As we become older, it’s no longer enough to participate for the sake of playing. We need to incorporate our personal identities into our achievements and passions. Perhaps, this is why athletics so often become the battleground between acceptance and alienation. In our very diverse community we hear all too often of what happens to athletes who choose to come out to their peers, which can be an experience of pain. Queer athletes put this much and more on the line when they choose to, or are forced to, come forward. This is why we need to appreciate their bravery, and respect the strength it must take to simply be themselves. Here are just a few local athletes who have risen to this challenge. Their ages, sports of choice, and experience may all be different, but their importance to us is equal and quite immeasureable.
You’re in pictorial for running. What types of running do you do? Do you compete? I run marathons mostly, have completed 4 and am training for my fifth in Eugene this April. I compete, but only with myself; that’s the great thing about running — you don’t have to be an elite athlete to always push for better and faster.
How does being out affect your playing (if at all)? Being out doesn’t affect my playing at all. All my teammates, past and present, have no problem with my sexual orientation. When I came out to my high school teammates, they just chuckled and said, “well, duh.” And lacrosse is a pretty gay sport (laughs), I’m pretty sure lacrosse players are assumed gay until proven otherwise.
For those who have little knowledge of how karate works — are you part of a team or league? I studied Taekwondo and Karate. There are different national “leagues” or “organizations” if you will, but I studied specifically at smaller local schools with about 50 – 60 students per school. Some schools are accredited by different organizations and compete in different sponsored tournaments within an organization around the nation or world.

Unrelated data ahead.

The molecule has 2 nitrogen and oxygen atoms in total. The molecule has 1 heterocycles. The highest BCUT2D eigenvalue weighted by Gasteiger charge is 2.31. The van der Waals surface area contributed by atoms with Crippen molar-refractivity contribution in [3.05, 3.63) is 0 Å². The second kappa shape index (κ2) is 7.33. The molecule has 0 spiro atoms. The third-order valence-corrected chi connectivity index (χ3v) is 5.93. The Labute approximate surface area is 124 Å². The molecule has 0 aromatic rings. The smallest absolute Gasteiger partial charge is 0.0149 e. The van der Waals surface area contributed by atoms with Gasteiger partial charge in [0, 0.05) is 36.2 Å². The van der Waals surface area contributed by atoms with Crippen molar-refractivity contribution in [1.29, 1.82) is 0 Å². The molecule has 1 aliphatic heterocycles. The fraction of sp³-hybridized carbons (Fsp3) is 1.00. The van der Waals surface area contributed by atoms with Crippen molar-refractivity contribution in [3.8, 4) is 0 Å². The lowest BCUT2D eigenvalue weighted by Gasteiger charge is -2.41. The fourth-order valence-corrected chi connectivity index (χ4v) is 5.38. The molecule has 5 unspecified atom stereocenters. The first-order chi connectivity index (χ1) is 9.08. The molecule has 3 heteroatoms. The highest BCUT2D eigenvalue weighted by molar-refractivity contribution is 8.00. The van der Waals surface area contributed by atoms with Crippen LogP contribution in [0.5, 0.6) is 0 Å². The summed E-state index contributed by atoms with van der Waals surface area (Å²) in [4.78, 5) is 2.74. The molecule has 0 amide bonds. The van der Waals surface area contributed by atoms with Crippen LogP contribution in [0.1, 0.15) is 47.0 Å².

You are in the article for wakeboarding. How has it impacted your personal health? The camaraderie that is around wakeboarding has provided me the opportunity to be part of a sport that pushes personal development of mind and body. Every time you jump out of the boat into the water your body reacts — muscles become tense and your adrenaline levels jump. Wakeboarding takes concentration; your mind is always thinking about waves, boats, speed, edge check, not face planting. By the end of the run your legs, arms, abdomen and back are tense and you get the feeling of self accomplishment that mind and body experience like action sports so often provide.
You’re in the article for basketball. What team(s) do you play for? I currently play small forward for the Portland Trail Blazers (see my jersey?!). That is a good answer, right? I am currently not playing on a team. If that was a requirement, I didn’t get the message, but I have played competitively and leisurely my whole life, in high school and intramurals in college. In my ripe age, I mostly just play for leisure and love of the game.
What league are you in? Is it friendly or serious, or perhaps a mix of both? We belong to the nationwide women’s contact football league — the Women’s Football Alliance (WFA). It’s a serious league with around 65 teams nationwide.
Is there anything special or unique for you when it comes to the overlap of your identity and your sport? I think of myself as a gay man about as much as I think of myself as a soccer player. They are both important parts of who I am, but they certainly don’t define me. They overlap in the way that all other aspects of my identity have overlapped to create the person I am today.
You’re in pictorial for rugby. What team do you play on, and what’s the league like? I play for the ORSU (Oregon Rugby Sports Union) Jesters, Portland’s premier rugby club and one of the more storied sporting organizations in the Pacific Northwest. We are able to field two competitive teams that play in Division II and Division III of the Pacific Northwest Rugby Union. I play for the latter side, which is a mix of aged veterans and inexperienced younger players. I love this mix, as it has allowed me to learn from some amazing players from around the world that have decided to wrap up their careers with us.
You’re in pictorial for kettlebell lifting. Can you give us a brief description of what that is? The SKOGG system is a combination of cardio and weight training in one workout that is all done by using kettlebells. This system allows you to increase your strength, flexibility and power. I realized that I was burning more calories in an hour than any other workout I tried in the past. §
Note: Not all models were available for this interview.
About Horace Long
Horace Long is Just Out's Art Director and main photographer. He has been a freelance commercial photographer since 1997 when he graduated from NYC's Pratt Institute with a BFA in Photography. His work has been published in numerous magazines, books as well as CD covers for musicians. Although a native of the barrier islands of both Carolinas, he now calls Portland home. He also has an MBA from Marylhurst University. His studio is located in close-in SE Portland.